Ready the trumpets fans, we are going back to Westeros for a new adventure. HBO has officially greenlit a follow-up pilot to its acclaimed international hit Game of Thrones and it sounds just as massively ambitious as the original series.
The network has ordered a prequel drama from writer Jane Goldman (Kingsman: The Secret Service, X-Men: First Class, Kick-Ass) and GOT author George R.R. Martin. The network has released an official description of the show’s storyline, and it’s another tale spread across multiple locations and groups:
“Taking place thousands of years before the events of Game of Thrones, the series chronicles the world’s descent from the golden Age of Heroes into its darkest hour. And only one thing is for sure: from the horrifying secrets of Westeros’s history to the true origin of the white walkers, the mysteries of the East, to the Starks of legend … it’s not the story we think we know.”
According to Martin’s critically acclaimed books, the Age of Heroes began 10,000 years before the events in GoT. Some of the major names which could be characters in the new show include Bran the Builder (who founded House Stark, and oversaw forging of The Wall and Winterfell) and Lann the Clever (who founded House Lannister). The era led into the Long Night — a winter that lasted a generation — and the greatest war against the white walkers. However, that’s what we think we know, and the logline for the new show says this is “not the story we think we know.”
The pilot is still without a title and, if greenlit to series, HBO has previously stated that no successor series will air until a year after GoT has its series finale. Since the eighth and final season of GoT is coming next year, the soonest we can see a successor series is 2020. If ordered to series, this will mark the first time in HBO’s history that the premium cable network has made a sequel (or prequel) series to one of its shows.
Obviously, given the show’s timeline, it’s not expected to use any of the show’s current cast members (though the Night King making an appearance certainly seems possible). GoT showrunners David Benioff and Dan Weiss have elected not to be involved; after finishing the final season the duo will transition to penning a new series of Star Wars films for Disney.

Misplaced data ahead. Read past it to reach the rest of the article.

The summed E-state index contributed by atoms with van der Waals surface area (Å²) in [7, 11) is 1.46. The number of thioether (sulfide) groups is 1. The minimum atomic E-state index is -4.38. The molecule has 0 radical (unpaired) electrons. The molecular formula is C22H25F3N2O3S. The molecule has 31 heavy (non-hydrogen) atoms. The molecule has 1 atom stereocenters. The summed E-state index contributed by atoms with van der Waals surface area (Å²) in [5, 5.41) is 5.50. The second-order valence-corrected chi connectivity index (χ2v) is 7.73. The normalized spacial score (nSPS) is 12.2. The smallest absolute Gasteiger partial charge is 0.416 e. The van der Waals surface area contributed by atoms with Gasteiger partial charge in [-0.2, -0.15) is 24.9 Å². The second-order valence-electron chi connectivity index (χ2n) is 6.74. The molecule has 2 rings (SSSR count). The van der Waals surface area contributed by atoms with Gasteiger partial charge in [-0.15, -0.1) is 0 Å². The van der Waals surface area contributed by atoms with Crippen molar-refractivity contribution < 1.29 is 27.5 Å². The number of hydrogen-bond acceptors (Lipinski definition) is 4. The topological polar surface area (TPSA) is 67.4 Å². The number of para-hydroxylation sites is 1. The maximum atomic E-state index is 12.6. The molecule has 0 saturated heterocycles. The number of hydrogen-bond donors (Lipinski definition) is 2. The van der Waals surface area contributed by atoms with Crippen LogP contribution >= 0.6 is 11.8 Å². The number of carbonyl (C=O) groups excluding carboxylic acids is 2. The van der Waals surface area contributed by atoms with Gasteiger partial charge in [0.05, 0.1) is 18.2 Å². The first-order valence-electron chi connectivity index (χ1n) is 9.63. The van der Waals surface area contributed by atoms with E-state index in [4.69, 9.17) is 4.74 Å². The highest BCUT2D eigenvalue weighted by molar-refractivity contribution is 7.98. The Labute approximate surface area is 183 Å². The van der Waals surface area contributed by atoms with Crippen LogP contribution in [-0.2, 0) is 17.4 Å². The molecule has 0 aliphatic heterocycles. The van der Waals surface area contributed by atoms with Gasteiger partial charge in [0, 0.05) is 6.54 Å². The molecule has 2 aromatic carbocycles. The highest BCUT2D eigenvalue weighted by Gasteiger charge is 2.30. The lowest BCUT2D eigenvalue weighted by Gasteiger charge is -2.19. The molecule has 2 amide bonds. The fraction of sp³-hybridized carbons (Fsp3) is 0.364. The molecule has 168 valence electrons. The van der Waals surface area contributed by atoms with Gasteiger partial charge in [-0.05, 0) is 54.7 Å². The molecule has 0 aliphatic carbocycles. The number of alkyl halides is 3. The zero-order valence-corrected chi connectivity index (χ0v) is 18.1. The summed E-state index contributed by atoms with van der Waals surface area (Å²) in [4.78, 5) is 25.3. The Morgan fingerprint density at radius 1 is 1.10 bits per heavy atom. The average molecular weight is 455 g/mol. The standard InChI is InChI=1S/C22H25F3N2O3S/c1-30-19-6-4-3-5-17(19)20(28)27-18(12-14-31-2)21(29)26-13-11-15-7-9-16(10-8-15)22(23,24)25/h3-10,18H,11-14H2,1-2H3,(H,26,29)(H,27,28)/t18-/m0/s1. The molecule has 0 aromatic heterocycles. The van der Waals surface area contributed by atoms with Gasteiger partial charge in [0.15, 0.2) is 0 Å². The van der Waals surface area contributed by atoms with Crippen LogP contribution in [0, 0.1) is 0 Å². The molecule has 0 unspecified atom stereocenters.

Goldman won a unexpected “competition” that HBO put into motion last fall between five different writers, each tasked with developing a Game of Thrones follow-up series. Insiders have confirmed to us that the other four rumored prequel ideas are still under consideration.
The stakes are reportedly high for HBO. The importance of the franchise to the premium cable network — and to its corporate parent Time Warner, which frequently cites the fantasy drama in investor conference calls — is tough to overstate. GoT is HBO’s most popular series in history, averaging 23 million viewers during its seventh season in the U.S. alone. It’s also the most Emmy Award-winning drama ever made, with 38 Emmys and counting. And despite its steep price tag (the show now costs more than $15 million per episode before marketing), GoT is hugely financially lucrative; HBO owns the show, which it sells worldwide along with an array of merchandising and home video releases.